The Afghanistan war was fought under the banner — and command of NATO, the North Atlantic Treaty Organisation, and what it formally describes as its Asian “partners across the globe” to make up the “NATO+4”.

Not only did Australia, Japan, South Korea and New Zealand all contribute forces to the Afghanistan war, but each now has individual cooperation partnerships with NATO, with Australia rising up the ranks to the status as a NATO Enhanced Opportunities Partner, together with Finland, Sweden, Georgia and Jordan. This brings the Australian defence minister and chief of defence force into NATO’s annual main planning meetings, but also into the heart of modern operational planning, NATO’s Partnership Interoperability Initiative. Australia’s enrolment in the Partnership Interoperability Initiative means that the ADF “can contribute to future crisis management, including NATO-led operations and, where applicable, to the NATO Response Force”.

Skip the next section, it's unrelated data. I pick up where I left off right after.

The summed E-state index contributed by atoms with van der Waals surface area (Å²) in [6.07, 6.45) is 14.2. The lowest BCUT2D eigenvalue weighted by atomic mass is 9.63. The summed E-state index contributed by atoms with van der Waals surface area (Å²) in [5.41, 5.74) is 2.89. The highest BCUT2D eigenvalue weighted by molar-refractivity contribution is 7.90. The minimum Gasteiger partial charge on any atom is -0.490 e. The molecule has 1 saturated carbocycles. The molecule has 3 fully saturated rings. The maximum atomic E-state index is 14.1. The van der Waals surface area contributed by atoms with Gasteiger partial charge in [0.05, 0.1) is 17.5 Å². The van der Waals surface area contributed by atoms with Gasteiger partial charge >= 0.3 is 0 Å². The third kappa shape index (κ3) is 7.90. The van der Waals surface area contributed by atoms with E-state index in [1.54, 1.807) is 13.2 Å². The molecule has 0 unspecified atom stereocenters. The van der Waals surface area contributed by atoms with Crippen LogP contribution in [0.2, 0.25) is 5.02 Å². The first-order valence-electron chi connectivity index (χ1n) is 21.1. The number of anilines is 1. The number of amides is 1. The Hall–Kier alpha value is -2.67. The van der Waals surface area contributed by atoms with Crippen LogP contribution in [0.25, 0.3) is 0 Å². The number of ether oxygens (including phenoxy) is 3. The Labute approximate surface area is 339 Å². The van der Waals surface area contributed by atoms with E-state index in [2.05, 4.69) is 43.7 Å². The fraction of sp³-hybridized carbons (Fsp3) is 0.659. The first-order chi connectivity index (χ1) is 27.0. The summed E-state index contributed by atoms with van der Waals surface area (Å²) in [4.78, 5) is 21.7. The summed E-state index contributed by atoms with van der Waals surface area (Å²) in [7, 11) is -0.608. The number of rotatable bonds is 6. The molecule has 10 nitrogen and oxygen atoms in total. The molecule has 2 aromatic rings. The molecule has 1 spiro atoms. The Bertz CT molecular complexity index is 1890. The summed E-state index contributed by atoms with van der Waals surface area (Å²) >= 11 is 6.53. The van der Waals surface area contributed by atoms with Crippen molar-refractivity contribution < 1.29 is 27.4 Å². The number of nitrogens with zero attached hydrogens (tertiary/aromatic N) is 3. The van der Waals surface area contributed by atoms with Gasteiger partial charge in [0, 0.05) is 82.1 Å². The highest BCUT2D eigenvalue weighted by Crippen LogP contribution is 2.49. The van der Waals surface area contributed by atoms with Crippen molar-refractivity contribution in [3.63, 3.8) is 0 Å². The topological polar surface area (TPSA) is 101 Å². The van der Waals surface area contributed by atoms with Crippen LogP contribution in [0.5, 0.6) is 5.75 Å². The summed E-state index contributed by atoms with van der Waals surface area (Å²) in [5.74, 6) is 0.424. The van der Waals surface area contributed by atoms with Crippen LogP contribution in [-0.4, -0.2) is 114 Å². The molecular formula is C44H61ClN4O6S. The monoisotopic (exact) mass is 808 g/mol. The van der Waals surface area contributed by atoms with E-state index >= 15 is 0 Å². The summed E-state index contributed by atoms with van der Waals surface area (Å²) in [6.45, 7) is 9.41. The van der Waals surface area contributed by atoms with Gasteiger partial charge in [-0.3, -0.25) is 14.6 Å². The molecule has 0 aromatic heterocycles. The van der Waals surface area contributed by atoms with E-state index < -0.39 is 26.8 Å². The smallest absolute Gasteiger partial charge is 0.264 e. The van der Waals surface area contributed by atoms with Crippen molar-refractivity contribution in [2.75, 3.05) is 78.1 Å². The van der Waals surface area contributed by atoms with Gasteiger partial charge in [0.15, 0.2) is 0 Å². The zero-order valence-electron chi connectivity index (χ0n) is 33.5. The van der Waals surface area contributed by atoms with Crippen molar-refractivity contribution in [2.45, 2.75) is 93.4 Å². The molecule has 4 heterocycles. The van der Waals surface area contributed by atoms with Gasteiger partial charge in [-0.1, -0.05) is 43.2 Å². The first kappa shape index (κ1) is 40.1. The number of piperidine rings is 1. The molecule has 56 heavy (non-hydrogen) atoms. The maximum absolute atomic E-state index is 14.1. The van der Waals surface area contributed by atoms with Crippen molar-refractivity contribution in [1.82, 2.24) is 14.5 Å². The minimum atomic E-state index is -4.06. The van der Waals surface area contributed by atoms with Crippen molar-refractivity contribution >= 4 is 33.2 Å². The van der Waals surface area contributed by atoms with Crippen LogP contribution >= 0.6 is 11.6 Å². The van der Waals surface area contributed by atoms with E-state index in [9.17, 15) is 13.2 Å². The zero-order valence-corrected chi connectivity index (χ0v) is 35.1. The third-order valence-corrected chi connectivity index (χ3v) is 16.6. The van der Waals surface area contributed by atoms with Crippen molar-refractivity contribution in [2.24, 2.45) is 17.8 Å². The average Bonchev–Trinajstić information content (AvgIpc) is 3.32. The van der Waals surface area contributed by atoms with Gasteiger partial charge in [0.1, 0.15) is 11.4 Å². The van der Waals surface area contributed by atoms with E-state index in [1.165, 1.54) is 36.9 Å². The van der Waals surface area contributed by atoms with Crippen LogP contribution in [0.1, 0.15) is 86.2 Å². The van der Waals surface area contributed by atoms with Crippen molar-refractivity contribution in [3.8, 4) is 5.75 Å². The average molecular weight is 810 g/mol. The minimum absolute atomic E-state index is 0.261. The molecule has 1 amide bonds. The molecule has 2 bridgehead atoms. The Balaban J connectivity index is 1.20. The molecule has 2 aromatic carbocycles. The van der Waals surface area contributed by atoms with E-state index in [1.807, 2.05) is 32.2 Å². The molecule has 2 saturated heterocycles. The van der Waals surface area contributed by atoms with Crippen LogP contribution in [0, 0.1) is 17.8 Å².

If all this has the sound of the US alliance mantra of interoperability that’s because NATO is at heart an American-dominated organisation.

The fiasco of AUKUS and the brutal cancellation of the enormous French future submarine contract will undoubtedly set back this long-planned Indian Ocean integration with France and India, especially over maritime surveillance.

But the roots of global NATO have worked deep into Australian military culture over more than two decades of intense high rotation combined operations.

This is part five of an edited extract of Richard Tanter’s submission to the Independent and Peaceful Australia Network People’s Inquiry in US-Australia Alliance, September 2021. Read parts one, two, three and four.